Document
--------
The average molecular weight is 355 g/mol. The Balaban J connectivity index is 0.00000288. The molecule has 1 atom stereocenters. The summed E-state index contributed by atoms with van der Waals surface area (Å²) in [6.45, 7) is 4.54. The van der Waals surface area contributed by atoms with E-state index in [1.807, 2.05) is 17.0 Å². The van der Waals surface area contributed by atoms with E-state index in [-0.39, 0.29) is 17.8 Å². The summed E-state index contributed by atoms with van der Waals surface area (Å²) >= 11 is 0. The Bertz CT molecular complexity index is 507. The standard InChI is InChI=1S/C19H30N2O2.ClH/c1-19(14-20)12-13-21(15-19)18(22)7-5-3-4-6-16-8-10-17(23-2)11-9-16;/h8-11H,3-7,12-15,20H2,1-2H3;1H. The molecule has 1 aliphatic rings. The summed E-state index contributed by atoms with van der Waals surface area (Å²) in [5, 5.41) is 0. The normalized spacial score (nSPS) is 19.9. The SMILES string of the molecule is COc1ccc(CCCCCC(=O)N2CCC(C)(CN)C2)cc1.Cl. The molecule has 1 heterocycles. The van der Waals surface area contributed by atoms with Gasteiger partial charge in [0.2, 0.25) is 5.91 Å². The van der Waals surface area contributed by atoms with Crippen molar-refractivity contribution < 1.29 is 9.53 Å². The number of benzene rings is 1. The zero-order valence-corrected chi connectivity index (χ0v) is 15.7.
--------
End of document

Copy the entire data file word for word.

The average molecular weight is 355 g/mol. The Balaban J connectivity index is 0.00000288. The molecule has 1 atom stereocenters. The summed E-state index contributed by atoms with van der Waals surface area (Å²) in [6.45, 7) is 4.54. The van der Waals surface area contributed by atoms with E-state index in [1.807, 2.05) is 17.0 Å². The van der Waals surface area contributed by atoms with E-state index in [-0.39, 0.29) is 17.8 Å². The summed E-state index contributed by atoms with van der Waals surface area (Å²) >= 11 is 0. The Bertz CT molecular complexity index is 507. The standard InChI is InChI=1S/C19H30N2O2.ClH/c1-19(14-20)12-13-21(15-19)18(22)7-5-3-4-6-16-8-10-17(23-2)11-9-16;/h8-11H,3-7,12-15,20H2,1-2H3;1H. The molecule has 1 aliphatic rings. The summed E-state index contributed by atoms with van der Waals surface area (Å²) in [5, 5.41) is 0. The normalized spacial score (nSPS) is 19.9. The SMILES string of the molecule is COc1ccc(CCCCCC(=O)N2CCC(C)(CN)C2)cc1.Cl. The molecule has 1 heterocycles. The van der Waals surface area contributed by atoms with Gasteiger partial charge in [0.2, 0.25) is 5.91 Å². The van der Waals surface area contributed by atoms with Crippen molar-refractivity contribution < 1.29 is 9.53 Å². The number of benzene rings is 1. The zero-order valence-corrected chi connectivity index (χ0v) is 15.7.